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Software 'No More Accurate Than Untrained Humans' At Predicting Recidivism

Slashdot - 38 min 50 sec ago
An anonymous reader quotes a report from The Guardian: The credibility of a computer program used for bail and sentencing decisions has been called into question after it was found to be no more accurate at predicting the risk of reoffending than people with no criminal justice experience provided with only the defendant's age, sex and criminal history. The algorithm, called Compas (Correctional Offender Management Profiling for Alternative Sanctions), is used throughout the U.S. to weigh up whether defendants awaiting trial or sentencing are at too much risk of reoffending to be released on bail. Since being developed in 1998, the tool is reported to have been used to assess more than one million defendants. But a new paper has cast doubt on whether the software's predictions are sufficiently accurate to justify its use in potentially life-changing decisions. The academics used a database of more than 7,000 pretrial defendants from Broward County, Florida, which included individual demographic information, age, sex, criminal history and arrest record in the two year period following the Compas scoring. The online workers were given short descriptions that included a defendant's sex, age, and previous criminal history and asked whether they thought they would reoffend. Using far less information than Compas (seven variables versus 137), when the results were pooled the humans were accurate in 67% of cases, compared to the 65% accuracy of Compas. In a second analysis, the paper found that Compas's accuracy at predicting recidivism could also be matched using a simple calculation involving only an offender's age and the number of prior convictions.

Read more of this story at Slashdot.

North Korea's finest spent 2017 distributing RATs, wipers, and phish

El Reg - Thu, 18/01/2018 - 6:30am
And sent them mostly to South Korea, naturally

North Korea's black hats launched at least six extensive malware campaigns mostly against South Korean targets during 2017.…

YouTube turns off cash tap for automatic video nasties

El Reg - Thu, 18/01/2018 - 6:04am
Beer money channels that made under $100 a year are also out of the Partner Program

YouTube’s changed its rules to exclude low-traffic channels from its Partner Program, the scheme that sees it share ad revenue with video-makers.…

Industrial systems scrambling to catch up with Meltdown, Spectre

El Reg - Thu, 18/01/2018 - 5:01am
Some confessions, but 'watch this space' is the more common reaction - when there is one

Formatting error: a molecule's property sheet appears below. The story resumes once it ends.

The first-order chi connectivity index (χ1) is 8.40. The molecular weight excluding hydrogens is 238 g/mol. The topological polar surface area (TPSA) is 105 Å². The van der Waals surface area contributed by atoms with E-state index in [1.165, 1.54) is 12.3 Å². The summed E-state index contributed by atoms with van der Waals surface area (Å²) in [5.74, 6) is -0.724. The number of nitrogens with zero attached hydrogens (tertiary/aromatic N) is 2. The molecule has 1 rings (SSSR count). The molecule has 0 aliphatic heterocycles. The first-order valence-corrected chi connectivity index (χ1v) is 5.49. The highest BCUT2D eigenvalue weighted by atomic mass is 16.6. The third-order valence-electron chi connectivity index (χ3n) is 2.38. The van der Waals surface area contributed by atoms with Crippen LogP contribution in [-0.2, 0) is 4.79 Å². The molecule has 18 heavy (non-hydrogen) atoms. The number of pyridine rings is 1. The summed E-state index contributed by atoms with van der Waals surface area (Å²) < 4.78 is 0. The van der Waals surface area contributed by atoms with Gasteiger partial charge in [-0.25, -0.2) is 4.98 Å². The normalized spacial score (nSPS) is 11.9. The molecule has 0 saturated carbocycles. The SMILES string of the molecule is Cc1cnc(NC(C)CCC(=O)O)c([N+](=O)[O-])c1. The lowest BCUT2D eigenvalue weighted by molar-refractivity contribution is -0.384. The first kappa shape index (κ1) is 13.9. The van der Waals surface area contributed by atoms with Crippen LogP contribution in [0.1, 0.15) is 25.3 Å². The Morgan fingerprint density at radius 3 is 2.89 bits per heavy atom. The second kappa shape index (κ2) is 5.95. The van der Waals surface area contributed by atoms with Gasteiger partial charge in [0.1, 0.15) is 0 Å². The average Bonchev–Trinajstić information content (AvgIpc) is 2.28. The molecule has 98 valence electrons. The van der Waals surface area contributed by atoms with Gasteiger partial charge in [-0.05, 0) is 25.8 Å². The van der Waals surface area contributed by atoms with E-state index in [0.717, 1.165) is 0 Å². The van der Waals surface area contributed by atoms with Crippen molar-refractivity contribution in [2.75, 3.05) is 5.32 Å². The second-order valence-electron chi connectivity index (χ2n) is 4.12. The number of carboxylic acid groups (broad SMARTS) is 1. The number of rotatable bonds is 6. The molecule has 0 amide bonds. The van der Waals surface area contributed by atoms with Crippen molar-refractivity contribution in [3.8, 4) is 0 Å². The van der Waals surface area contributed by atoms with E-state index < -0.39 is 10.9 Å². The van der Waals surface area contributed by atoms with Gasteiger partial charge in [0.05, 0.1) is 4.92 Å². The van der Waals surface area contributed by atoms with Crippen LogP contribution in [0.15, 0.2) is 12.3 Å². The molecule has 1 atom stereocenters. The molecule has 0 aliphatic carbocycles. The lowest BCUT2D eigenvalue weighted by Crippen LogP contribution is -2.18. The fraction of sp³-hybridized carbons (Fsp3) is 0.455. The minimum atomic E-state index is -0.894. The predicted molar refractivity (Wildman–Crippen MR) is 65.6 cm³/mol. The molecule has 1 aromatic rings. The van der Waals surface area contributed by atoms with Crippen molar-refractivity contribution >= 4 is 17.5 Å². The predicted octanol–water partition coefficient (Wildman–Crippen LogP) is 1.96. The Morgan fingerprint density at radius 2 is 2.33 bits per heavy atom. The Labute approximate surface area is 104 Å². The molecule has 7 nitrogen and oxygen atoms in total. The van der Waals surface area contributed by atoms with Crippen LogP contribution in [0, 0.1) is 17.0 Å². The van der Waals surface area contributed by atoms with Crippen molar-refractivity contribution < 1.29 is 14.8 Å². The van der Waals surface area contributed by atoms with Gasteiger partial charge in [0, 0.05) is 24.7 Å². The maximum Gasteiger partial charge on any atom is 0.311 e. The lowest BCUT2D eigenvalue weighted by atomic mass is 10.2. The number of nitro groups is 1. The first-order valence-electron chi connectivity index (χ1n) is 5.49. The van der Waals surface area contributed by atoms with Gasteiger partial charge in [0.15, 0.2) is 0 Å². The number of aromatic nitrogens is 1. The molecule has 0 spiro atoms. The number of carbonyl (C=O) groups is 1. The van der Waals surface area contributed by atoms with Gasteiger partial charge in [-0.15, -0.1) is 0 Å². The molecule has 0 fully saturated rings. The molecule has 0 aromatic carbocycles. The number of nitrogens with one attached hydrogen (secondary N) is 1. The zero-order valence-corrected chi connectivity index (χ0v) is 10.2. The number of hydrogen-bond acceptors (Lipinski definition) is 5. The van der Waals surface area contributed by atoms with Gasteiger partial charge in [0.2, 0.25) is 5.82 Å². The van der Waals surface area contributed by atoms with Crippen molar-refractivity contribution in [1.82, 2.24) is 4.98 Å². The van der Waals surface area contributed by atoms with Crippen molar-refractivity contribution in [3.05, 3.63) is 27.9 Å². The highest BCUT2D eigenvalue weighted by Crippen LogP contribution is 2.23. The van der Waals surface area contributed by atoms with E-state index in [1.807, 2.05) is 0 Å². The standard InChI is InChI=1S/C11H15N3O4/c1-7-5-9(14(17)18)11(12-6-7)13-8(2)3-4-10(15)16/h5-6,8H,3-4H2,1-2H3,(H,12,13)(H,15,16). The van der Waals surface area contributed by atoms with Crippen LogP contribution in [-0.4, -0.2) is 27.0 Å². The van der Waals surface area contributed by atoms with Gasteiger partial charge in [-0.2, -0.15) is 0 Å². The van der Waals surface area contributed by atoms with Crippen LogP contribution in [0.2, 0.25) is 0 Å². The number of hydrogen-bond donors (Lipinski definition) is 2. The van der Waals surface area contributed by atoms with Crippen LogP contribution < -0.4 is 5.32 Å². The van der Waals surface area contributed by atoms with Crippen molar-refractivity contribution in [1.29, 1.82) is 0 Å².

Vendors of industrial systems have joined the long list of vendors responding responses to the Meltdown and Spectre processor vulnerabilities.…

Tim Cook Says Power Management Feature In Older iPhones Will Be Able To Be Turned Off In Future Update

Slashdot - Thu, 18/01/2018 - 3:30am
In an interview with Rebecca Jarvis of ABC News, Apple CEO Tim Cook touched on the ongoing controversy over power management features in older iPhones. He says that a future update will allow customers to turn off the power management feature that has caused older iPhones to slow down. Mac Rumors reports: According to Cook, when the power management features were first introduced in iOS 10.2.1, Apple did explain what was going on, but following the controversy, he believes Apple should have been clearer. The company did indeed mention that the shutdown issue was caused by uneven power delivery and explained that its power management system had been tweaked, but there was no clear notice that it could cause devices to operate more slowly at times. Cook says Apple "deeply apologizes" to customers who thought the company had other motivations. Apple is introducing better battery monitoring features in a future iOS update, and Cook says Apple will also allow customers to turn off the power management feature, which is new information that the company has not previously shared. The majority of the interview was focused on the announcements that Apple made today. The company plans to contribute $350 billion in the U.S. economy over the next five years, as well as issue employees a bonus of $2,500 of restricted stock units following the introduction of the new U.S. tax law.

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Broadcom confirms anti-trust probe, professes zero worries

El Reg - Thu, 18/01/2018 - 3:02am
Says probe doesn't impact wireless lines, leaving about a gazillion other products in play

Broadcom has confirmed it's under investigation by the United States' Federal Trade Commission (FTC) over antitrust issues, but doesn't believe that's going to affect its business.…

Poison ping pong prompts patch from Cisco

El Reg - Thu, 18/01/2018 - 2:59am
Switchzilla has fixes for appliances, voice portal, Nexus switch OS

Cisco admins, it's your weekly patch notice.…

Crypto-cash exchange BitConnect pulls plug amid Bitcoin bloodbath

El Reg - Thu, 18/01/2018 - 1:58am
BTC plunge, er, sorry, market correction leaves faithful shaken but not deterred